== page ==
430 Hackney Road, N.E.
27 April 1866
Your ever welcome letter of the 27th of February has been received some days since and I now proceed to reply thereto.
The little which you have said on religion - the great concern, pleases me very much because it indicates a mind disposed to weigh well every tendency & what is right and proper, sincerely desiring that the right may prevail. Sincere, earnest, and wanting sin only to be defeated. A mind so balanced will get right in the long run & ------ gives the holy spirit to such as honestly ask for it.
I was a wavering, undecided believer for many a long year but it pleased him who is the father of light to fire[?] me in a firm belief in the evangelical truth, and to promote faith in "OUR GOD CHRIST" reconciling the world unto himself. I believe "THAT JESUS CHRIST CAME INTO THE WORLD TO SAVE SINNERS, OF WHOM I AM CHIEF". This is a brief epitome of my faith and I hope that God may guide me to adopt [the?] right faith and give me firmness and perseverance in carrying it into practice. However so [=as?] a general rule, I leave preaching to your dear mother who is proficient therein, and as [=am?] content with St. James "to show my faith by my works".
Your description of your garden is very interesting to me who have had much early experience in the science. Your practice of "trenching" two feet deep and then digging holes for fruit trees extra is just the practice of our "old benighted Country", and which I saw carried to enormous extent in our "Hobland Garden", which I should like to have the privilege of showing you and also showing some of the trees planted by my right hand and which must now be either a wood or an orchard. The cost is nothing to the enjoyment arising out of it.
In the results arising from the war and the mode and the results of peace, I see much that is new, unexpected and magnificently great. I did expect [th]at long ere this the successful party would have wreaked their vengeance on Jeff Davis - instead of that, I see a bloodless revolution and the councils of mercy followed. I expected that they would use their undoubted power in attempted coercion and intimidation. Instead of that, I see that while they attend strictly to national interests, they do not allow passion & prejudice to get the better of their Judgement. Accordingly, while they send [the] fleet to protect the fisheries of the Northern provinces, they are at the same time negotiating a permanent settlement of the differences existing, and the last - not least - they are keeping the Finians in check and only waiting an opportunity for a final Interference. All these things are right and augur a final preservation of the peace of NATIONS as far as the two great nations of the earth are interested therein. I see plainly that peace will last my time and I leave as a legacy to my sons the care of preserving, as far as their influence goes, that peace forever, trusting also that the weapons of warfare may be further so improved as to render war what it really is - a blight, a curse, and an impossibility. The internal affairs of your great republic - how to settle a black element without unsettling the interests of liberty, is a problem full of difficulties and interesting in the solution. I must wait and watch.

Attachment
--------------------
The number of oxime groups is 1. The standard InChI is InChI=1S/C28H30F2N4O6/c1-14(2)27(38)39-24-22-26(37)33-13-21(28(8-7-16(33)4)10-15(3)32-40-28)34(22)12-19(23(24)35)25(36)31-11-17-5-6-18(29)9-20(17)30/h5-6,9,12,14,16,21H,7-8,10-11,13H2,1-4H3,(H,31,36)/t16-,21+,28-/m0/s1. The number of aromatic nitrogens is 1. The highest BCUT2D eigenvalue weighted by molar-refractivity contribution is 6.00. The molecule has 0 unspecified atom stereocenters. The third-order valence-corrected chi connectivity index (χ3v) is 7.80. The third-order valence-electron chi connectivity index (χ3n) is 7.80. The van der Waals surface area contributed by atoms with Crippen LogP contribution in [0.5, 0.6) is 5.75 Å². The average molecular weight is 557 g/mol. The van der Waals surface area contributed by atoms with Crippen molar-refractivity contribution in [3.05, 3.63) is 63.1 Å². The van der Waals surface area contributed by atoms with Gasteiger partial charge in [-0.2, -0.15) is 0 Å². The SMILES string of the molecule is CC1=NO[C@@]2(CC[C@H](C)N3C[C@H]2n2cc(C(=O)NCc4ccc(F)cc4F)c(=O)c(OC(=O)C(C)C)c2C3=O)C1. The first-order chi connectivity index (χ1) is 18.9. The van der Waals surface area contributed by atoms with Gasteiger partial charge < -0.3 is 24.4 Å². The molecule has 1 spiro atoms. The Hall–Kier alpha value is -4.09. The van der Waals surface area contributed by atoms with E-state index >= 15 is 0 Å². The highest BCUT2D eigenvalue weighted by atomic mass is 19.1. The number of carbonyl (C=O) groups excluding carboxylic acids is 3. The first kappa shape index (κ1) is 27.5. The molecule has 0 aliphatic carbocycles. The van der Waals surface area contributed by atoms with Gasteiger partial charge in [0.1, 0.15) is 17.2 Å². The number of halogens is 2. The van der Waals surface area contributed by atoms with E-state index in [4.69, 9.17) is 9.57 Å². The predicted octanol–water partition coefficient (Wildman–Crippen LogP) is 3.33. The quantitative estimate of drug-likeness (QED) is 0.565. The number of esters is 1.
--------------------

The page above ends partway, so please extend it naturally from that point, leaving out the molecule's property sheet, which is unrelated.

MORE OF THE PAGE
Your dear wife comes next for recognition. I wish I had the opportunity of seeing her and thanking her for her share [in] rendering one of my sons happy. You can hardly appreciate my thanks to that dear girl your mother for the happiness which she has conferred upon me for 50 years think of that and then you will be in a condition to estimate at its true Worth my gratitude to your dear wife for contributing to the happiness of my son.
We are obliged to you for the ------- of affection conveyed in the present of 5 sovereigns, and for the privilege of applying them. Such testimonies of love are a welcome invitation of the heart that prompts them. We are in tole[rably] good health, in good circumstances, really needing nothing, but we feel it to be a privilege to be allowed to direct [the] stream of your kindness into proper channels. Your remembrance of Aunt & Uncle Hopwood & family, and to your two sisters & family shall be duly conveyed. We expect them here in a few days to the May meetings. I mean Anne and her husband.
I have not time to write separately to Walter this time but will take an early opportunity [of] writing to him. Remember me to him and to his wife and children, all of whom I should like to have the opportunity of seeing, speaking, and shaking by the hand. And now I must say farewell- may [God] bless and protect you and yours and make them blessings to each other and to the community in which they live.
Believe me to be my dear Alexander
Your affectionate Father
Written in my 71st year in the full enjoyment of health, peace, love and joy.
Mr. Alexander Murray